Part of a series on Islamic
- This is a sub-article to Islamic hygienical jurisprudence.
In Islamic law, najis (Arabic: نجس) are things or persons regarded as ritually unclean. According to Shi'a Islam, there are two kinds of najis: the essential najis which cannot be cleaned and the unessential najis which become najis while in contact with another najis.
Contact with najis things brings a Muslim into a state of ritual impurity (najasat), which requires undergoing purification before performing religious duties, such as regular prayers.
According to the Shafi'i school of Sunni Islamic jurisprudence, as systematised by al-Nawawi in his book Minhadj, the following things are najis: wine and other spirituous drinks, dogs, swine, dead animals that were not ritually slaughtered, blood, excrements, and milk of animals whose meat Muslims are not allowed to eat. Spirituous drinks are not impure according to the Hanafi school, while living swine and dogs are not impure according to the Malikis.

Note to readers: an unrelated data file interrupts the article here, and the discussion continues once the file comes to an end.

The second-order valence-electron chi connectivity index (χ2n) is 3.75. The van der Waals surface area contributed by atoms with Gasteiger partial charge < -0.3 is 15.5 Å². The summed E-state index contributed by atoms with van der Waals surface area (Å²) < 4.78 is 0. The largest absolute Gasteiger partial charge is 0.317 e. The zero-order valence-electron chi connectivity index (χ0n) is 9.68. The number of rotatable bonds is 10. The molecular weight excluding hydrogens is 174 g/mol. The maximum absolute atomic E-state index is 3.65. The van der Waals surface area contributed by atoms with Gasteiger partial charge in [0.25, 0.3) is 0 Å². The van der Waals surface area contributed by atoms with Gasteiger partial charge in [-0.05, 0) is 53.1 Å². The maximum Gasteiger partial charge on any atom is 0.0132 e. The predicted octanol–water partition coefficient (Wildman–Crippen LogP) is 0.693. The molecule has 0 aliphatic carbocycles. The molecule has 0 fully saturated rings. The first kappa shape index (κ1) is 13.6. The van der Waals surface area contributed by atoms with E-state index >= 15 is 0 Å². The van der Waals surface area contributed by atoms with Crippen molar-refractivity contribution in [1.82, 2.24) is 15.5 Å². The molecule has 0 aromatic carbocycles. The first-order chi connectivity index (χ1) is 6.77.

Additionally, any meat of animal which is killed in a manner other than that prescribed by Islam is najis.
Najis things cannot be purified, in contrast to things which are defiled only (mutanajis), with the exception of wine, which becomes pure when made into vinegar, and of hides, which are purified by tanning.
Sources of law
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